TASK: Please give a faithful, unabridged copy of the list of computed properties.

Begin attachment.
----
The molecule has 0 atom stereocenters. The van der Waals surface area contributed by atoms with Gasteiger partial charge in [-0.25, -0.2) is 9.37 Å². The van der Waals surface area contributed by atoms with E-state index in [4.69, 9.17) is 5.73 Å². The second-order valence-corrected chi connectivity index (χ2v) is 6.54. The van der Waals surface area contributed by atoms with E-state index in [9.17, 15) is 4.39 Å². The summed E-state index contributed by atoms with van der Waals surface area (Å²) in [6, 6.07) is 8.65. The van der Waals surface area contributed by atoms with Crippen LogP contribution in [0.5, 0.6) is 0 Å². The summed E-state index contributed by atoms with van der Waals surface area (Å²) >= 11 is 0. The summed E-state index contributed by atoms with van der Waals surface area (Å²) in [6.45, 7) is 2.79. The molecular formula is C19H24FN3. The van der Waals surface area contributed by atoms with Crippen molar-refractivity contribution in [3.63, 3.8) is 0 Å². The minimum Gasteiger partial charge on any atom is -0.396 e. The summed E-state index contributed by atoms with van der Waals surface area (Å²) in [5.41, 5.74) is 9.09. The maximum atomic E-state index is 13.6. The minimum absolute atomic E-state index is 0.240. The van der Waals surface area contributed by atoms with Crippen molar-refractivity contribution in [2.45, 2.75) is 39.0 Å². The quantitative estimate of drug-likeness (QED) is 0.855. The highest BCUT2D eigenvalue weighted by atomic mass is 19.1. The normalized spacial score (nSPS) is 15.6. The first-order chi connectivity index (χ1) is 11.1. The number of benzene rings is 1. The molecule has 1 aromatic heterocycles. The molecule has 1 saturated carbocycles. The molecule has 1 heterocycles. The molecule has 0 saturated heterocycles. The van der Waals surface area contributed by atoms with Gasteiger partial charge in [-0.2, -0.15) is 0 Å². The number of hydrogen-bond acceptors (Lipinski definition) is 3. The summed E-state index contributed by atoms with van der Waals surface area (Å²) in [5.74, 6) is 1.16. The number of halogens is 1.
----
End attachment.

The molecule has 0 atom stereocenters. The van der Waals surface area contributed by atoms with Gasteiger partial charge in [-0.25, -0.2) is 9.37 Å². The van der Waals surface area contributed by atoms with E-state index in [4.69, 9.17) is 5.73 Å². The second-order valence-corrected chi connectivity index (χ2v) is 6.54. The van der Waals surface area contributed by atoms with E-state index in [9.17, 15) is 4.39 Å². The summed E-state index contributed by atoms with van der Waals surface area (Å²) in [6, 6.07) is 8.65. The van der Waals surface area contributed by atoms with Crippen LogP contribution in [0.5, 0.6) is 0 Å². The summed E-state index contributed by atoms with van der Waals surface area (Å²) >= 11 is 0. The summed E-state index contributed by atoms with van der Waals surface area (Å²) in [6.45, 7) is 2.79. The molecular formula is C19H24FN3. The van der Waals surface area contributed by atoms with Crippen molar-refractivity contribution in [3.63, 3.8) is 0 Å². The minimum Gasteiger partial charge on any atom is -0.396 e. The summed E-state index contributed by atoms with van der Waals surface area (Å²) in [5.41, 5.74) is 9.09. The maximum atomic E-state index is 13.6. The minimum absolute atomic E-state index is 0.240. The van der Waals surface area contributed by atoms with Crippen molar-refractivity contribution in [2.45, 2.75) is 39.0 Å². The quantitative estimate of drug-likeness (QED) is 0.855. The highest BCUT2D eigenvalue weighted by atomic mass is 19.1. The normalized spacial score (nSPS) is 15.6. The first-order chi connectivity index (χ1) is 11.1. The number of benzene rings is 1. The molecule has 1 aromatic heterocycles. The molecule has 1 saturated carbocycles. The molecule has 1 heterocycles. The molecule has 0 saturated heterocycles. The van der Waals surface area contributed by atoms with Gasteiger partial charge in [-0.2, -0.15) is 0 Å². The number of hydrogen-bond acceptors (Lipinski definition) is 3. The summed E-state index contributed by atoms with van der Waals surface area (Å²) in [5.74, 6) is 1.16. The number of halogens is 1.